Ontario coyote loses two feet to snare

Ontario coyote loses two feet to snare

Please note: this story contains graphic details of animal suffering.

A coyote suffered as no animal should. No matter where on the spectrum of animal welfare or trapping you fall, the story of a coyote featured in The Sudbury Star on February 15 should disturb you.

It began on social media: a photo that appeared to show a coyote who had chewed off both his hind feet; then the good people at Walden Animal Hospital got involved and were able to locate and capture the coyote. Their investigation revealed the horrifying truth.

“Both hind legs below the hocks were gone,” wrote Jim Moodie for The Sudbury Star. “… a piece of bone was even stuck in the hard palate of the coyote’s mouth, proving he had gnawed off his own back feet.”

Ligature marks around the outside of the legs led veterinarian Carolyn Lariviere to conclude a snare was the culprit – a perfectly legal trap, often referred to as “quick kill” or “humane” by the trapping industry.

Some misinformation, however, came into play in The Star’s article. For instance: a snare cannot be set to always properly catch an animal by the neck and kill them quickly, as shown by Dr. Gilbert Proulx’s research and extensive field monitoring of snares set by professional trappers (see a full list of his research at AlphaWildlife.ca, or view his book on Killing Snares and Strychnine at by clicking here). In one case that was filmed by Dr. Proulx (at a legal trap site), a coyote suffered for 23 hours in a snare before succumbing to their injuries.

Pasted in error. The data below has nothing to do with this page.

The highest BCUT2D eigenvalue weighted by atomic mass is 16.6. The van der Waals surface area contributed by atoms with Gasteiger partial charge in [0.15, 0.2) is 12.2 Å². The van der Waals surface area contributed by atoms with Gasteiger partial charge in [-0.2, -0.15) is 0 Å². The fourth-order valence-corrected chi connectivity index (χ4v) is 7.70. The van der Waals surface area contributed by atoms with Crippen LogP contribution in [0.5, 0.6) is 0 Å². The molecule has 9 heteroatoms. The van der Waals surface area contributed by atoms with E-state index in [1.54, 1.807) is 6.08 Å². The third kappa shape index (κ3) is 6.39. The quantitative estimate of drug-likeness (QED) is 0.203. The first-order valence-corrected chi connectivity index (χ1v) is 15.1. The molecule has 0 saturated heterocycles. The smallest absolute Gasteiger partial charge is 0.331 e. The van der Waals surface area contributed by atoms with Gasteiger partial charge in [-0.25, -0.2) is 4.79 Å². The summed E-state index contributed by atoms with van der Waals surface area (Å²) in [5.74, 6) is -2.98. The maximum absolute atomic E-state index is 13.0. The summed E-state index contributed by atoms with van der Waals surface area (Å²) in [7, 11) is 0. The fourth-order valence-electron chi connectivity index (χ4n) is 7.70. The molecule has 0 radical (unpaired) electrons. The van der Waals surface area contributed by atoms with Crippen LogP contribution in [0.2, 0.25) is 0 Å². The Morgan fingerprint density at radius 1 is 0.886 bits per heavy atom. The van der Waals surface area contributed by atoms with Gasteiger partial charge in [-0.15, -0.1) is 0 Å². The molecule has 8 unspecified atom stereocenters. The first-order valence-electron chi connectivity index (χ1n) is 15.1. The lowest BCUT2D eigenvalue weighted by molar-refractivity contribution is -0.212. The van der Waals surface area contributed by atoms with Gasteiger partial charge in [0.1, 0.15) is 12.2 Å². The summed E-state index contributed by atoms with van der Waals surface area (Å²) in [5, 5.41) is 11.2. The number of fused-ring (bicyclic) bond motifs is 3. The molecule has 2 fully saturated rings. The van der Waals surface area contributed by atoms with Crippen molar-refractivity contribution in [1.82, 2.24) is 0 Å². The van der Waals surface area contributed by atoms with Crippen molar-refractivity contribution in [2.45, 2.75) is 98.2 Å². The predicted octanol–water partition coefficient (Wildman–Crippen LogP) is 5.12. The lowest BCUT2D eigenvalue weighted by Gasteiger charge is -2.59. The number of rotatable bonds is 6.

Defender Radio Podcast: Dr. Gilbert Proulx discusses his book on killing snares and strychnine

Further, there are no legislated trap check times for killing snares. Despite Dr. Lariviere’s comments, there is no evidence that this trap was not set properly, or within suggested requirements for check times.

These devices also catch and injured or maim domestic animals like dogs and cats and can kill or injure sensitive species (see the threatened wolverine caught by a snare set for wolves near Thunder Bay earlier this year). There is no central repository for how frequently catching domestic animals happens, as reporting such catches is not required. The Fur-Bearers attempts to monitor these cases, but largely reply on media reports.

The science has shown that snares will cause grievous pain and suffering to animals caught by them – regardless of intent or marketing terminology applied by the fur industry. The only way to protect wildlife, domestic animals, and potentially children from these baited, legal devices is to treat them as what they are: dangerous weapons that don’t belong in our country.

Canadians who want to take a stand against snares are invited to do so at www.TheFurBearers.com/Snares.

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